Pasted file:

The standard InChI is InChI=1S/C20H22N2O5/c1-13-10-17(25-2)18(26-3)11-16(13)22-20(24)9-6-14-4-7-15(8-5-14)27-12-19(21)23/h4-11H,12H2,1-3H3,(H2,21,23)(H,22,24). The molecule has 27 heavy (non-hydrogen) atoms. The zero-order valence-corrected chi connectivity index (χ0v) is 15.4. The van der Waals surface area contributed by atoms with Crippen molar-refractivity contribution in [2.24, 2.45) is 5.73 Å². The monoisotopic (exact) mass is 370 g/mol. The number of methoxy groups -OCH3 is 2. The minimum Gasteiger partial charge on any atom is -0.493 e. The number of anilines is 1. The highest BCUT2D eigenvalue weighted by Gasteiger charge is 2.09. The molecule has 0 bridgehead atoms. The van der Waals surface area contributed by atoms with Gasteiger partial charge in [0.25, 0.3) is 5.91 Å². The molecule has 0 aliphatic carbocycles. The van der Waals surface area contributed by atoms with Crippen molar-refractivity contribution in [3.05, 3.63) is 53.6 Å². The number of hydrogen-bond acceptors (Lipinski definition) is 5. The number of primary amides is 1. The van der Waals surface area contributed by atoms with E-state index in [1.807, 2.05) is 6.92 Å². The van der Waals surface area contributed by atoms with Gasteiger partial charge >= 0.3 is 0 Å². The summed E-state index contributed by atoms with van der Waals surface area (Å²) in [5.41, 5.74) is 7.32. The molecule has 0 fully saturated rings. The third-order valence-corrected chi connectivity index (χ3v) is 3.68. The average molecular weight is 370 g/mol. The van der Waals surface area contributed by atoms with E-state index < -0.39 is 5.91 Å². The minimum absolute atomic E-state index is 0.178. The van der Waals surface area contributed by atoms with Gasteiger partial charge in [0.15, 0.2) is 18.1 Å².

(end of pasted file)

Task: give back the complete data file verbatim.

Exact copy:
The standard InChI is InChI=1S/C20H22N2O5/c1-13-10-17(25-2)18(26-3)11-16(13)22-20(24)9-6-14-4-7-15(8-5-14)27-12-19(21)23/h4-11H,12H2,1-3H3,(H2,21,23)(H,22,24). The molecule has 27 heavy (non-hydrogen) atoms. The zero-order valence-corrected chi connectivity index (χ0v) is 15.4. The van der Waals surface area contributed by atoms with Crippen molar-refractivity contribution in [2.24, 2.45) is 5.73 Å². The monoisotopic (exact) mass is 370 g/mol. The number of methoxy groups -OCH3 is 2. The minimum Gasteiger partial charge on any atom is -0.493 e. The number of anilines is 1. The highest BCUT2D eigenvalue weighted by Gasteiger charge is 2.09. The molecule has 0 bridgehead atoms. The van der Waals surface area contributed by atoms with Gasteiger partial charge in [0.25, 0.3) is 5.91 Å². The molecule has 0 aliphatic carbocycles. The van der Waals surface area contributed by atoms with Crippen molar-refractivity contribution in [3.05, 3.63) is 53.6 Å². The number of hydrogen-bond acceptors (Lipinski definition) is 5. The number of primary amides is 1. The van der Waals surface area contributed by atoms with E-state index in [1.807, 2.05) is 6.92 Å². The van der Waals surface area contributed by atoms with Gasteiger partial charge >= 0.3 is 0 Å². The summed E-state index contributed by atoms with van der Waals surface area (Å²) in [5.41, 5.74) is 7.32. The molecule has 0 fully saturated rings. The third-order valence-corrected chi connectivity index (χ3v) is 3.68. The average molecular weight is 370 g/mol. The van der Waals surface area contributed by atoms with E-state index < -0.39 is 5.91 Å². The minimum absolute atomic E-state index is 0.178. The van der Waals surface area contributed by atoms with Gasteiger partial charge in [0.15, 0.2) is 18.1 Å².